The amino acids used to modify the stationary phase in previous work  contain amine and carboxyl groups which under biological conditions do not participate in the formation of the active complex. They remain within the protein structure forming peptide bonds. The presence of these active groups in a chromatographic system might lead to additional interactions with the compounds studied. In further experiments with our models of interactions with 5-HT receptors, we have thus used compounds (as analogues of the key receptor amino acids) with structures corresponding to those of crucial amino acids but without the amine and carboxyl groups which form peptide bonds in the receptor protein. And so for example, aspartic acid was therefore replaced with propionic acid, phenylalanine with ethylbenzene, tyrosine with 4-ethylphenol and asparagine with propionamide. Application of ethanol and isopropyl alcohol (as analogues of serine and threonine, resp.) as the substances modifying the stationary phase individually was devoid of sense. Ethanol and isopropyl alcohol were used only in multicomponent solutions for impregnation of plates. The choice of model compounds for the binding elements in the receptor structure was based on the literature data on the use of the propionic acid structure in studies of the interaction of aspartic acid with the ligands of the histamine H3 receptor [33, 34].
The correlation and the stepwise multiple linear regression analyses were carried out to answer the question whether there is any relationship between the behaviour of the compounds 1–20 in chromatographic environments S1–S7 and their biological activity (, , and ).
First, we analysed the relationship between the biological activity data and behaviour of the examined compounds in chromatographic environment of the control (C: without analogues of amino acids). The calculated correlation coefficient values (R) were (the regression equations are not presented in the text) 0.13 and 0.06 (, , for DSA and DSB phases, resp.), 0.04 and 0.37 (, , for DSA and DSB phases, resp.), and 0.02 and 0.10 (, , for DSA and DSB phases, resp.). As indicated by the analysis, there was no correlation between serotoninergic activities of particular compounds 1–20 and their C-chromatographic data. It led to conclusions that the other significant relationships can depend upon the specific biochromatographic environment. Distinct relationships between values of biological activity and interactions data of the compounds 1–20 can be observed with all the models (S1–S7) (see Table 4).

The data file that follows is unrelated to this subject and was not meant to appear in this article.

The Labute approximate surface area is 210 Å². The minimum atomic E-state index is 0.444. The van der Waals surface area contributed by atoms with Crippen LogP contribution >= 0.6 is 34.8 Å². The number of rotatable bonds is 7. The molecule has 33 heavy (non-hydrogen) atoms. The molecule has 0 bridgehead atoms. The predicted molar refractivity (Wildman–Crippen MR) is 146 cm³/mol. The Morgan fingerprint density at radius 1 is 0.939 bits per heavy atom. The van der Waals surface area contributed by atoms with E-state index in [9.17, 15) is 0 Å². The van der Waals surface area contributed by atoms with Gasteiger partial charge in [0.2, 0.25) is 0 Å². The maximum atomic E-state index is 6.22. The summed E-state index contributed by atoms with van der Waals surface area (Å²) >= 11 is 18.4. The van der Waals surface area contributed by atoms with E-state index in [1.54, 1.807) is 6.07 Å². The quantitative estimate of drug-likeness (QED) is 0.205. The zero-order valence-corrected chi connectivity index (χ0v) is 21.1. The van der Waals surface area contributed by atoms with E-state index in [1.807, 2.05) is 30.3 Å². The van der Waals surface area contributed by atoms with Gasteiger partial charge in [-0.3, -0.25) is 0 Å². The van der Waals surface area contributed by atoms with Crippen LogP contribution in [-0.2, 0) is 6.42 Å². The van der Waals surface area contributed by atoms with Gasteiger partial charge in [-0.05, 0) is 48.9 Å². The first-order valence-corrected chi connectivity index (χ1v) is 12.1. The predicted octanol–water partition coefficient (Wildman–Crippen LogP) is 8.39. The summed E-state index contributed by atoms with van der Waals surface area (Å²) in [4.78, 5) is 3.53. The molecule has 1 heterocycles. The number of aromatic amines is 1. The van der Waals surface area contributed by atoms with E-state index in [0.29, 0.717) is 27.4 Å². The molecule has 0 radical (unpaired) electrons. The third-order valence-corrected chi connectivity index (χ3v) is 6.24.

Under the conditions of experiment with DSA mobile phase, distinct relationships were found for the compounds with acknowledged binding affinity to the 5-HT receptor ((1), Table 4) and determined agonistic activity ((6), Table 4). The binding affinity of the compounds to 5-HT receptor was described on the basis of models S1, S2, and S3. The relationship explains 68% of the variance and simultaneously describes the potential interactions between the ligands and amino acid residues: Asp155, Phe340, and Tyr370. In the case of agonistic activity , chromatographic models S4 and S5 demonstrate a significant effect on regression equation, which explains 84% of the variance and simultaneously describes the potential interactions between the ligands and amino acid residues: Asn333, Asp155, and Ser159. All types of interactions between the structural elements of the receptor hydrophobic pocket and the chemical substance in the drug-receptor complex are represented in the above cases: ionic and hydrogen bonds, as well as stabilization of aromatic ligands rings by hydrophobic forces. For compounds with antagonistic activity , the correlation was not statistically significant (11).
In the case of DSB mobile phase and for compounds with determined biological activity (2) and (7), the equations explain only 46–53% of total variance. The satisfactory results yielded the analysis of correlation between the data characterizing antagonistic activity and chromatographic parameters (; Equation (12)). The relationship explains 69% of the total variance and describes interactions of the ligands with amino acids: aspartic acid, tyrosine, serine, and phenylalanine (S1, S3, and S6 models).
At the next stage of the study, in the multiple regression analysis the molecular descriptors were employed as independent variables (Table 3). The contribution of the same descriptors in the development of regression equations was described in previous papers [13, 14]. The final mathematical models for biological activity ( and ) explain 69% of the total variance ((3) and (13)), and model for explains only 57% of total variance (8).